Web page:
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Logo of Phnom Penh Post newspaper Phnom Penh Post - Inflation fuels protest over petrol prices

Inflation fuels protest over petrol prices

People in the back of a truck shout and hold up signs during a protest in Phnom Penh yesterday during which the protesters appealed to the government to stop the rise in the price of gasoline.

More than 200 factory workers gathered at Freedom Park near Wat Phnom yesterday to urge the government to cut taxes on petrol, saying fuel prices were driving food prices beyond what they could afford.

But the government is doing all it can to curb inflation and has no control over oil prices, a government spokesman said.

Sath Chheanghour, president of the Cambodian National Confederation of Labourers’ Protection, said workers and motorcycle taxi drivers were being hard hit by inflation and were struggling to feed themselves and their families.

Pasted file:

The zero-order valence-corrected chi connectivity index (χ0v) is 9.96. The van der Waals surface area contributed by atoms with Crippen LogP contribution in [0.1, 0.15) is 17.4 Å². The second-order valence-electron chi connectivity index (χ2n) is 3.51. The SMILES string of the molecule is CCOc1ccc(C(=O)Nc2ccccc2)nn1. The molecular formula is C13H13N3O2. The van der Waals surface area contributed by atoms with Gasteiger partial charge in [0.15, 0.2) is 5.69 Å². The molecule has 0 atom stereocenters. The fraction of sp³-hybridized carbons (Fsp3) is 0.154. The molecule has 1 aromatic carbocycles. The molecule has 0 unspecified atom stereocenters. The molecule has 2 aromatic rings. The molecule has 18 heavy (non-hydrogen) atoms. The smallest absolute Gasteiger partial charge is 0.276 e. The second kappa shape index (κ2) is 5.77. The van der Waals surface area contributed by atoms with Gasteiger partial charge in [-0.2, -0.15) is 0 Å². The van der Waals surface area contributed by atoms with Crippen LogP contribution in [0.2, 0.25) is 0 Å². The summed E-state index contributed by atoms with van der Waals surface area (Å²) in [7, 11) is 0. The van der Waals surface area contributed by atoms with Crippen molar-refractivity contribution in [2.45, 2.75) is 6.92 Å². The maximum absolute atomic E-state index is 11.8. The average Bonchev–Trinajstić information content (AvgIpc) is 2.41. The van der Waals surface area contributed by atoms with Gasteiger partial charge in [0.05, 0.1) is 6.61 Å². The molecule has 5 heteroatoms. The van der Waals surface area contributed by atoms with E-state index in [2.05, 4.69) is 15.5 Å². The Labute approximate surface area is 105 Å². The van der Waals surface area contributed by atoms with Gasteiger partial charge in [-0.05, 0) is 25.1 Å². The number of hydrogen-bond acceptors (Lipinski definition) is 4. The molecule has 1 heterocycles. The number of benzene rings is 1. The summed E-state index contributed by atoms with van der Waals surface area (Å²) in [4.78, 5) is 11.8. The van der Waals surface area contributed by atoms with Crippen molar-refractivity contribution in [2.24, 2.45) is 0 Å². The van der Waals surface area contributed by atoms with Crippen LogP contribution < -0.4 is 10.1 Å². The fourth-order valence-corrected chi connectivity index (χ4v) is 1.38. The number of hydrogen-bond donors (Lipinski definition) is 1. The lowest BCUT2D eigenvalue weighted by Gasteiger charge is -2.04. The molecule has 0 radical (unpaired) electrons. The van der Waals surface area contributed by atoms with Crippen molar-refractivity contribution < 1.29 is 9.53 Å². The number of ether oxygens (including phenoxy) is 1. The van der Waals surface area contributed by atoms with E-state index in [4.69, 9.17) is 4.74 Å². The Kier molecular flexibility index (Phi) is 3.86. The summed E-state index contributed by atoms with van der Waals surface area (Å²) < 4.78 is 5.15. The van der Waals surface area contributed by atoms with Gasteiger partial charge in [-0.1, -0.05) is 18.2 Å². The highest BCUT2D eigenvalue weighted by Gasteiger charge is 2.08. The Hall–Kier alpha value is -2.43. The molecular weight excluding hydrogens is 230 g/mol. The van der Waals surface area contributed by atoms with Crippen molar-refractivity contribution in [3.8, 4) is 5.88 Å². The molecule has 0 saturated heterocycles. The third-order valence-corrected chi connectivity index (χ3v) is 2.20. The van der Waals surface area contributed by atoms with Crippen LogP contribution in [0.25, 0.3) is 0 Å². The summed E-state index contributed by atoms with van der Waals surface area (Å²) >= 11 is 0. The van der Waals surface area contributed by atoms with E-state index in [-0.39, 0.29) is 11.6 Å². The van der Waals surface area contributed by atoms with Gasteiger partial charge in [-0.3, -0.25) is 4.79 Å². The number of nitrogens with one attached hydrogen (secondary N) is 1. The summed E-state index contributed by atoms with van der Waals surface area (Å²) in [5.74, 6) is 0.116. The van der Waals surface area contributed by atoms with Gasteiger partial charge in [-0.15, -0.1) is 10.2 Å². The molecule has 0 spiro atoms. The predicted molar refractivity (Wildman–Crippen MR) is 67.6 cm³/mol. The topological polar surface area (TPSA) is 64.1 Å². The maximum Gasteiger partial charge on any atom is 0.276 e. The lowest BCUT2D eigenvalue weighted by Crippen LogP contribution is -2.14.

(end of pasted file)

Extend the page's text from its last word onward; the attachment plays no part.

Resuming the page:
He called on the government to halve its import tax on petrol from 1,000 riel (US$0.24) to 500 riel a litre.

Garment worker Yong Saphin said she spent half of her $61 monthly income on rent and food, and called for the government to take measures to reduce inflation.

Tuk-tuk driver Pheng Pros said almost all of the 30,000 to 40,000 riel he earned a day went to renting his vehicle, petrol and food.

“Now, I’m living hand to mouth,” he said.

Keo Remy, chief of spokesmen of the Press and Quick Reaction Unit, said the government was carefully monitoring  inflation.

“The government was fighting inflation by ensuring political and macroeconomic stability, but rising petrol prices came from oil-producing countries,” he said.

Oil prices remain over $85 a barrel despite a steep drop last week. Oil for September delivery rose 25 cents to settle at $86.88 a barrel on the New York Mercantile Exchange yesterday after prices tumbled 9.2 percent last week, the biggest drop since the week ended on May 6.



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